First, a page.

Art Therapy is a psychotherapy which uses the creative potential in children and teenagers to help them through the rocky times in their lives.
Who Art Therapy can Help
Art Therapy is a powerful and usually effective way of working with young people who have experienced or continue to experience hardship - whether historically they have experienced trauma, abuse or neglect or presently are experiencing a divorce, bereavement, bullying, arrival of a new sibling etc. Whatever it is that may be difficult to put into words, or even unimaginable in spoken language, can be expressed through the artwork.
Art therapy can be used to assist children and teenagers with a number of issues including:
Treating mental disorders such as schizophrenia or depression
Helping children understand and deal with physical disabilities
Supporting children with developmental difficulties or trauma
Understanding and treating behavioural problems such as ADHD and ADD
Living with Learning Disabilities
Treating eating disorders and phobias
How it Works
Children are naturally creative, and it is usually easier for them to draw a picture as opposed to answering questions directly. They may be reluctant or even hostile about discussing certain topics. Creating artwork is a non-threatening avenue that allows kids to tackle tough issues in creative ways. Talking to the children about their drawings or paintings can provide therapists with the opening they need to get at the heart of the problems affecting their young patients.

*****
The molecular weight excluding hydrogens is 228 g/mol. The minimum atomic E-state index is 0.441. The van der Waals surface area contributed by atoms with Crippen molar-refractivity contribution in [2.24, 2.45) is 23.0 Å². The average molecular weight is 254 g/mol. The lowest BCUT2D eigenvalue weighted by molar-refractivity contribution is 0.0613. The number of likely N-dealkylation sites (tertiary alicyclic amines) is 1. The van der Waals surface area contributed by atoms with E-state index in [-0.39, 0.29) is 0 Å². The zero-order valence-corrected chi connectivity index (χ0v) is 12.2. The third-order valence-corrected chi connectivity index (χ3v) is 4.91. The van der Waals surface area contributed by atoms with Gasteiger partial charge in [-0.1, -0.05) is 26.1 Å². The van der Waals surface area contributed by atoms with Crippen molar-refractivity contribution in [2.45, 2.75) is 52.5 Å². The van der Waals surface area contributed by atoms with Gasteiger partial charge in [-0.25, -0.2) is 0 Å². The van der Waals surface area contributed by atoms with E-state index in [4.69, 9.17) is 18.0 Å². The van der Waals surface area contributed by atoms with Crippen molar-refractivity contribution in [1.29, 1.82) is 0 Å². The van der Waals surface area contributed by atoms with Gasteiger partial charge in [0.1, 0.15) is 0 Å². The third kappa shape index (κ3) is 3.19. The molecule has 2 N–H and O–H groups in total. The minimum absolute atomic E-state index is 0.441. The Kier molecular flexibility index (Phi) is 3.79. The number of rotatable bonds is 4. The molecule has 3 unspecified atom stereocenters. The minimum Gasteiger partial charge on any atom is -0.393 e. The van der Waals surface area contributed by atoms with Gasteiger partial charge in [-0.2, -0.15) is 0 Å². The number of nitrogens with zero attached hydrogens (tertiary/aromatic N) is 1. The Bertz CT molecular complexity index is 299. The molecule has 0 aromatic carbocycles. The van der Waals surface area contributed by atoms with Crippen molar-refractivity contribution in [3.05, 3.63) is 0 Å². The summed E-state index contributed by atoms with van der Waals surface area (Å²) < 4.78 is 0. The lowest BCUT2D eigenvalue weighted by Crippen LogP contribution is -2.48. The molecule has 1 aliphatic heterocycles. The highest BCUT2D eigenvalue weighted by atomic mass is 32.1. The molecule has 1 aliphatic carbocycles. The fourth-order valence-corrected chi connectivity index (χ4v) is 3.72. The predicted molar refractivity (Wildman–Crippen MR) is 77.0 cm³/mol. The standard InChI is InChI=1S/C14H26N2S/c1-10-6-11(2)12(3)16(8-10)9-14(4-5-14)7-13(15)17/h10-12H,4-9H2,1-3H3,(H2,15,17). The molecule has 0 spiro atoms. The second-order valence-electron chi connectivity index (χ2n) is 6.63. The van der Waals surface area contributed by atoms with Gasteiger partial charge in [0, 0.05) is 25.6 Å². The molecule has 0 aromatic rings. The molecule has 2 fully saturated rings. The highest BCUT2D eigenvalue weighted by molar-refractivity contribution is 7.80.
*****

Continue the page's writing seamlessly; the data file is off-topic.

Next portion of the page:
Teenagers are often more self-conscious about image making and may be reluctant at first to openly express themselves. Tactile materials - from executive toys to stress relieving gadgets - are provided, which can support them to just hang out, relax and eventually start playing and creating.
In the Art Therapy room image making can be used differently depending on the changing needs of the young person. Art making has a natural cathartic element, which by its very making can allow a release from pent up emotions. Art also has a symbolic language and with the help of the therapist, the young person can decipher the meaning of the picture and discusses the underlying issues that inspired the artwork. At other times the Art Therapy room is a world to escape into, away from the overwhelming stresses that daily living may entail.
Firstly we like to meet parents/carers and where necessary professionals, to discuss the background to the referral. Thereafter we suggest an initial assessment of 3 Art Therapy sessions with the young person. In the third session both the therapist and young person discuss whether to continue working together. If they agree to continue working then they agree to meet weekly for a number of months (usually 3 months), after which they review their work together and extend the contract or close as required. Whilst the young person is undertaking therapy, the therapist meets ideally monthly with the parents/carers and may liaise with professionals and schools.
Art Therapy reports are written on request for professional meetings, reviews and discharge.